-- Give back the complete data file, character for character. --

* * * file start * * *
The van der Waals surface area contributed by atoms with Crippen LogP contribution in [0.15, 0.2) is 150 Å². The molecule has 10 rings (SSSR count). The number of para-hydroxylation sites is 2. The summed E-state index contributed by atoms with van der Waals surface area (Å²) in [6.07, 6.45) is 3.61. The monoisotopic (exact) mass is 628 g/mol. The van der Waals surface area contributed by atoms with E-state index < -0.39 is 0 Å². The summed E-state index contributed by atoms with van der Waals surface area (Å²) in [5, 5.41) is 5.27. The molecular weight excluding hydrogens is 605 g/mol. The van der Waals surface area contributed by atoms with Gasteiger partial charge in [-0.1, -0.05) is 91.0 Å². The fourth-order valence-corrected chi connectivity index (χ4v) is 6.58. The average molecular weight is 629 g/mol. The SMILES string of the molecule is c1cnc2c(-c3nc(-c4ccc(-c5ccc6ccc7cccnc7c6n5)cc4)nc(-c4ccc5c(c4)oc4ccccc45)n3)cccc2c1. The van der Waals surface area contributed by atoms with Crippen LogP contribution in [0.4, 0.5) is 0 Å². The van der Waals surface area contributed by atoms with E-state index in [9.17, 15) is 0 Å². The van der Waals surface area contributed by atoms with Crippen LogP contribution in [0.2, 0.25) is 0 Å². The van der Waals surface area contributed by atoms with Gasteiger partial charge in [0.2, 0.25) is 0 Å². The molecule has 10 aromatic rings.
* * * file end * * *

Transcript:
The van der Waals surface area contributed by atoms with Crippen LogP contribution in [0.15, 0.2) is 150 Å². The molecule has 10 rings (SSSR count). The number of para-hydroxylation sites is 2. The summed E-state index contributed by atoms with van der Waals surface area (Å²) in [6.07, 6.45) is 3.61. The monoisotopic (exact) mass is 628 g/mol. The van der Waals surface area contributed by atoms with E-state index < -0.39 is 0 Å². The summed E-state index contributed by atoms with van der Waals surface area (Å²) in [5, 5.41) is 5.27. The molecular weight excluding hydrogens is 605 g/mol. The van der Waals surface area contributed by atoms with Gasteiger partial charge in [-0.1, -0.05) is 91.0 Å². The fourth-order valence-corrected chi connectivity index (χ4v) is 6.58. The average molecular weight is 629 g/mol. The SMILES string of the molecule is c1cnc2c(-c3nc(-c4ccc(-c5ccc6ccc7cccnc7c6n5)cc4)nc(-c4ccc5c(c4)oc4ccccc45)n3)cccc2c1. The van der Waals surface area contributed by atoms with Crippen LogP contribution in [0.4, 0.5) is 0 Å². The van der Waals surface area contributed by atoms with E-state index in [9.17, 15) is 0 Å². The van der Waals surface area contributed by atoms with Crippen LogP contribution in [0.2, 0.25) is 0 Å². The van der Waals surface area contributed by atoms with Gasteiger partial charge in [0.2, 0.25) is 0 Å². The molecule has 10 aromatic rings.